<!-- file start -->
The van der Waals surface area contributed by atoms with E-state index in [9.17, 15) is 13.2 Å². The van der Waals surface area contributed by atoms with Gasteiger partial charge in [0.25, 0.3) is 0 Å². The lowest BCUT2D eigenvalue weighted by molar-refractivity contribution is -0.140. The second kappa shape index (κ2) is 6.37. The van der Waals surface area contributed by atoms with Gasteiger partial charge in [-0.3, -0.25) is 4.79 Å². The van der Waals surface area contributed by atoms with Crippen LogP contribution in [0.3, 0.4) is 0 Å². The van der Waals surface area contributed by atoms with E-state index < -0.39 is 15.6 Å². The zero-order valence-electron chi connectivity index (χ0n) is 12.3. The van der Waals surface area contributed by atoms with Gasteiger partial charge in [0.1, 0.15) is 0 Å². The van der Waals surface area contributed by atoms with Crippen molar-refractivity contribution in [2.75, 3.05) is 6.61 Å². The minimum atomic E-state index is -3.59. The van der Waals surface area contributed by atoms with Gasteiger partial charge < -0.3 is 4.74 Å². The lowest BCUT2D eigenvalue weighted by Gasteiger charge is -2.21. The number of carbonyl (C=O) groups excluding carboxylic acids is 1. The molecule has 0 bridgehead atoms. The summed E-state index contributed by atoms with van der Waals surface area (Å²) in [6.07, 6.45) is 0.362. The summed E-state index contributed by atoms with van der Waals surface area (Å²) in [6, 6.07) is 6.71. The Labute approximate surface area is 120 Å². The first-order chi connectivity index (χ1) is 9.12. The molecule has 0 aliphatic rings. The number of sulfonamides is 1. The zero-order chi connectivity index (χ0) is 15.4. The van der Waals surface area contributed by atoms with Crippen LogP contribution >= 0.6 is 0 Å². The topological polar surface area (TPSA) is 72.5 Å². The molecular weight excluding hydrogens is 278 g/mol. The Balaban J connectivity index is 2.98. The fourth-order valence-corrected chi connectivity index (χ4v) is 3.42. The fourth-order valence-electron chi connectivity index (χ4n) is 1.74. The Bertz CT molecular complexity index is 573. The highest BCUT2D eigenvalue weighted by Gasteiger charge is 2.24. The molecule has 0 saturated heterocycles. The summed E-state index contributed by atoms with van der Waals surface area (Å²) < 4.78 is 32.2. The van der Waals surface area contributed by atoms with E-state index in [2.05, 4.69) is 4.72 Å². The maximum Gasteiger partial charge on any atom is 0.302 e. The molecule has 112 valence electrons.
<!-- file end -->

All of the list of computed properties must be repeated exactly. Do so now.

The van der Waals surface area contributed by atoms with E-state index in [9.17, 15) is 13.2 Å². The van der Waals surface area contributed by atoms with Gasteiger partial charge in [0.25, 0.3) is 0 Å². The lowest BCUT2D eigenvalue weighted by molar-refractivity contribution is -0.140. The second kappa shape index (κ2) is 6.37. The van der Waals surface area contributed by atoms with Gasteiger partial charge in [-0.3, -0.25) is 4.79 Å². The van der Waals surface area contributed by atoms with Crippen LogP contribution in [0.3, 0.4) is 0 Å². The van der Waals surface area contributed by atoms with E-state index < -0.39 is 15.6 Å². The zero-order valence-electron chi connectivity index (χ0n) is 12.3. The van der Waals surface area contributed by atoms with Gasteiger partial charge in [0.1, 0.15) is 0 Å². The van der Waals surface area contributed by atoms with Crippen molar-refractivity contribution in [2.75, 3.05) is 6.61 Å². The minimum atomic E-state index is -3.59. The van der Waals surface area contributed by atoms with Gasteiger partial charge < -0.3 is 4.74 Å². The lowest BCUT2D eigenvalue weighted by Gasteiger charge is -2.21. The number of carbonyl (C=O) groups excluding carboxylic acids is 1. The molecule has 0 bridgehead atoms. The summed E-state index contributed by atoms with van der Waals surface area (Å²) in [6.07, 6.45) is 0.362. The summed E-state index contributed by atoms with van der Waals surface area (Å²) in [6, 6.07) is 6.71. The Labute approximate surface area is 120 Å². The first-order chi connectivity index (χ1) is 9.12. The molecule has 0 aliphatic rings. The number of sulfonamides is 1. The zero-order chi connectivity index (χ0) is 15.4. The van der Waals surface area contributed by atoms with Crippen LogP contribution >= 0.6 is 0 Å². The topological polar surface area (TPSA) is 72.5 Å². The molecular weight excluding hydrogens is 278 g/mol. The Balaban J connectivity index is 2.98. The fourth-order valence-corrected chi connectivity index (χ4v) is 3.42. The fourth-order valence-electron chi connectivity index (χ4n) is 1.74. The Bertz CT molecular complexity index is 573. The highest BCUT2D eigenvalue weighted by Gasteiger charge is 2.24. The molecule has 0 saturated heterocycles. The summed E-state index contributed by atoms with van der Waals surface area (Å²) < 4.78 is 32.2. The van der Waals surface area contributed by atoms with E-state index in [2.05, 4.69) is 4.72 Å². The maximum Gasteiger partial charge on any atom is 0.302 e. The molecule has 112 valence electrons.